To see out the month of January (whether it's been wet or dry, for you), Tony Sylvester assembles a motley band of writers to contribute their favourite writing on the subject of booze.
Illustrations by Wes Robinson.
The past twelve months have been undeniably aberrant, not to mention abhorrent, but the turning of the calendar will always remain a moment for reflection and consideration, especially where one’s health and habits are concerned.
Whether it's been a ‘wet’ or a ‘dry’ January – or perhaps you're even considering a starker long term choice where consumption is concerned – we felt it might be prudent to elicit some expert advice on the matter, asking some of our favourite cultural writers to wade in with their choice musings on the grape and the grain. From the celebratory to the cautionary, what use are resolutions without research?
Author of Men And Style, Men And Manners, and the upcoming The Optimist: A Case For The Fly Fishing Life
A good book on drinking requires broad expertise, keen perspective and a utilitarian spirit. The broad scope of the subject is almost unrivalled—you want recipes that allow you to follow along from your home bar and a sharp point of view about what it all means. In Everyday Drinking Kingsley Amis leaves no bottle unturned in this incredible volume, that hails from a heroic era of drinking (for better or worse).
There are instructions, principles and an examination of the vital difference between a physical and metaphysical hangover (largely to do with the amount of self-pity involved). This is an acidic book: Amis advocates for a private refrigerator for your own cocktail needs, and keep it locked or you’ll never have what you want when you need it. There are theories on Bloody Marys, dealing with relatives, serving punch at parties and whether or not you need more ice trays (you do).
Amis writes about a different time. He believed playing music in pubs was the beginning of their downfall (possibly true). But you are not going to learn about natural wines, anything biodynamic or developments of recent decades. But that’s alright, in most cases he discusses enduring principles, including his description of a milk punch that should be taken “upon waking, in lieu of breakfast”—that’s the spirit!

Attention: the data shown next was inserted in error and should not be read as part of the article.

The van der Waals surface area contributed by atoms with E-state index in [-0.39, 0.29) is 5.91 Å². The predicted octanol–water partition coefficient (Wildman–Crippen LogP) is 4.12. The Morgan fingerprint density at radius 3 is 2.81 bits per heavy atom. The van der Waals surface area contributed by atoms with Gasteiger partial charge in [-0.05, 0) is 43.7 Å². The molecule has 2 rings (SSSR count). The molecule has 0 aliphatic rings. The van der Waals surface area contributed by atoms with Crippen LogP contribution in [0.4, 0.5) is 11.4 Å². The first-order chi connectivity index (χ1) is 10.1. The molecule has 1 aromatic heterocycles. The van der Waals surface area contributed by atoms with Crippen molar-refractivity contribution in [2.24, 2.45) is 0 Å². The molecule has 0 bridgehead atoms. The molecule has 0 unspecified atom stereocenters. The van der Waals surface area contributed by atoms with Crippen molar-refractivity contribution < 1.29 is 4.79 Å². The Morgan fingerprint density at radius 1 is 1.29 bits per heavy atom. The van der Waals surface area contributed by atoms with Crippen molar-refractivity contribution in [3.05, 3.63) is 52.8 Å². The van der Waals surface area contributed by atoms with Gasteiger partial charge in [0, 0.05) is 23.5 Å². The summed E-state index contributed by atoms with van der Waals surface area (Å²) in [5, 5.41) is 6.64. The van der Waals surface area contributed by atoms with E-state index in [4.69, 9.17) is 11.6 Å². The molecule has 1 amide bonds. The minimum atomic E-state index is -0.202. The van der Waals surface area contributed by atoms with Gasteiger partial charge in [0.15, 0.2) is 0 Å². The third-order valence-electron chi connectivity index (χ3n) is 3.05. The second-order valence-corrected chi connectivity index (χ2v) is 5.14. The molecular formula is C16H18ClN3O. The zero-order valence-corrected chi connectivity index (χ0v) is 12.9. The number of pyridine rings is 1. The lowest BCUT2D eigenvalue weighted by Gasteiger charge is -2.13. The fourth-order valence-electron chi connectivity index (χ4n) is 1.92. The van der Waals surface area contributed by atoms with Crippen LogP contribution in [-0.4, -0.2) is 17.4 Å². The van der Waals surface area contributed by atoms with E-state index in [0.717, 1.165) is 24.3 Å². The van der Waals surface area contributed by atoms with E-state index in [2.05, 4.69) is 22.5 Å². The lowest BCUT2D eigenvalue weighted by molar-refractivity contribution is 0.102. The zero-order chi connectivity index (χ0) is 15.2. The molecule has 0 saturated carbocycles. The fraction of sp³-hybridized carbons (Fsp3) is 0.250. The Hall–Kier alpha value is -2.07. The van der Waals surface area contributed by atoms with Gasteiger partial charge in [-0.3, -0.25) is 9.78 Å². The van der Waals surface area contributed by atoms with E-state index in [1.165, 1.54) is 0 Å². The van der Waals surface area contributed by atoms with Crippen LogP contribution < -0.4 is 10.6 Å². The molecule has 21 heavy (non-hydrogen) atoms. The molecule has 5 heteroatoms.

Creative Director of Berry Bros & Rudd
For anyone looking to take their hooch seriously, I would highly recommend scouring second-hand book shops for dog eared copies of The Compleat Imbiber. Edited with loving care by the renowned British wine writer, Cyril Ray, the Imbiber was a series of spirited anthologies published from 1956 until the early 1970s. Featuring such literary sages as Kingsley Amis, John Betjeman, Iris Murdoch and Laurie Lee, these wonderfully ramshackle compendiums were intended for cultivated readers who appreciated the finer things in life.
Wine and spirits take centre stage against a backdrop of travel, art and philosophy; all supported by the most wonderfully evocative and amusing illustrations. Ray himself described the collective musings as follows: “Here […] we have the whole cream of the literary world of today bringing original thought to one of the vital pleasures of living. The art of intelligent drinking has occupied many books, most of them ephemeral, for vintage, like beauty, fades. But wine remembered is immortal.” I could not have put it better myself.
Nathaniel ‘Natty’ Adams
Author of I Am Dandy, We Are Dandy, and the forthcoming biography of Charles ‘Champagne Charlie’ Heidsieck
The first time I met Christopher Hitchens he was drinking whiskey. Ditto every other time I saw him, although it may have been wine once. He was, putting it mildly, a fan of what he called “the grape and the grain.” As the author of dozens of books as well as weekly and monthly columns, Hitch was also the Platonic ideal of the high functioning alcoholic. He was said to be an inspiration for Tom Wolfe’s boozy brit journo Peter Fallow in “Bonfire of the Vanities,” but both men denied it.
Booze was both fuel and lubricant to Hitch. As he put it: “Alcohol makes other people less tedious, and food less bland, and can help provide what the Greeks called entheos, or the slight buzz of inspiration when reading or writing.” He was discriminating in his taste without being a snob: something as mainstream as Johnny Walker Black was good enough for him (and, according to him, secretly good enough for the Pakistani military leadership.)
Like the best writers on the topic of alcohol, Hitch spent less time telling us what to drink rather than how to drink. In the midst of the Iraq War he took a break from alienating his left wing friends in order to alienate restaurant workers by devoting an entire one of his Slate columns to the proposition that diners should insist on pouring their own wine so waiters don’t interrupt conversation.
Hitch was a man famous for his often controversial opinions and the skill in which he defended them. He once said that the four most overrated things in life were champagne, picnics, lobster, and anal sex. At Hitchens’ memorial service, Stephen Fry, taking advantage of the fact that there could be no witty reply this time, said “three out of four ain’t bad.”